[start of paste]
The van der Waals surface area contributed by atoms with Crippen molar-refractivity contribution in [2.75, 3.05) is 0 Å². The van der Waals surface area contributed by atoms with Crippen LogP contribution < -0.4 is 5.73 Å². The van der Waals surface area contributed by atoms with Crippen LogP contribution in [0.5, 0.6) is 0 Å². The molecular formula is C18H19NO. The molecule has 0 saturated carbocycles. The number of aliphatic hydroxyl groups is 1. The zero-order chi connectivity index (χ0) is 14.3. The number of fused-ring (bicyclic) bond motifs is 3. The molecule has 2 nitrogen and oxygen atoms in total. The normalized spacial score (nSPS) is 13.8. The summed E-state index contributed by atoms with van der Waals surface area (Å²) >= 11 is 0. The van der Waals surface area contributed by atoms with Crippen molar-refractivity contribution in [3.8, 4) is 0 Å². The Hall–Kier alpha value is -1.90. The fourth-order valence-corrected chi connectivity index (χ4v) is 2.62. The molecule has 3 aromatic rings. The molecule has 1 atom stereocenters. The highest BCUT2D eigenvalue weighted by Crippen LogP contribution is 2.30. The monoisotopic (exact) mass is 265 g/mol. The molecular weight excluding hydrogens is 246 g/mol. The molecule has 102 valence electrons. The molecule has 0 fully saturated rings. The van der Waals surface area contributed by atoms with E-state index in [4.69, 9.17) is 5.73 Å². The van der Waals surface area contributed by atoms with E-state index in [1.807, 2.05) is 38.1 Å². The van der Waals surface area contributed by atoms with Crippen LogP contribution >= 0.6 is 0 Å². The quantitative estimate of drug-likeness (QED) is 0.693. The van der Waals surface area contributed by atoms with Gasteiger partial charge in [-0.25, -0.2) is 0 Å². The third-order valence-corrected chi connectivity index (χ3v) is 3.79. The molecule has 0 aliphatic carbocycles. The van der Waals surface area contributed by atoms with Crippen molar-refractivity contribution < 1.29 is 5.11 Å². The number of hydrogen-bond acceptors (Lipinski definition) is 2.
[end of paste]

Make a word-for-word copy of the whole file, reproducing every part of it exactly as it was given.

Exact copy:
The van der Waals surface area contributed by atoms with Crippen molar-refractivity contribution in [2.75, 3.05) is 0 Å². The van der Waals surface area contributed by atoms with Crippen LogP contribution < -0.4 is 5.73 Å². The van der Waals surface area contributed by atoms with Crippen LogP contribution in [0.5, 0.6) is 0 Å². The molecular formula is C18H19NO. The molecule has 0 saturated carbocycles. The number of aliphatic hydroxyl groups is 1. The zero-order chi connectivity index (χ0) is 14.3. The number of fused-ring (bicyclic) bond motifs is 3. The molecule has 2 nitrogen and oxygen atoms in total. The normalized spacial score (nSPS) is 13.8. The summed E-state index contributed by atoms with van der Waals surface area (Å²) >= 11 is 0. The van der Waals surface area contributed by atoms with Crippen molar-refractivity contribution in [3.8, 4) is 0 Å². The Hall–Kier alpha value is -1.90. The fourth-order valence-corrected chi connectivity index (χ4v) is 2.62. The molecule has 3 aromatic rings. The molecule has 1 atom stereocenters. The highest BCUT2D eigenvalue weighted by Crippen LogP contribution is 2.30. The monoisotopic (exact) mass is 265 g/mol. The molecular weight excluding hydrogens is 246 g/mol. The molecule has 102 valence electrons. The molecule has 0 fully saturated rings. The van der Waals surface area contributed by atoms with E-state index in [4.69, 9.17) is 5.73 Å². The van der Waals surface area contributed by atoms with E-state index in [1.807, 2.05) is 38.1 Å². The van der Waals surface area contributed by atoms with Crippen LogP contribution >= 0.6 is 0 Å². The quantitative estimate of drug-likeness (QED) is 0.693. The van der Waals surface area contributed by atoms with Gasteiger partial charge in [-0.25, -0.2) is 0 Å². The third-order valence-corrected chi connectivity index (χ3v) is 3.79. The molecule has 0 aliphatic carbocycles. The van der Waals surface area contributed by atoms with Crippen molar-refractivity contribution < 1.29 is 5.11 Å². The number of hydrogen-bond acceptors (Lipinski definition) is 2.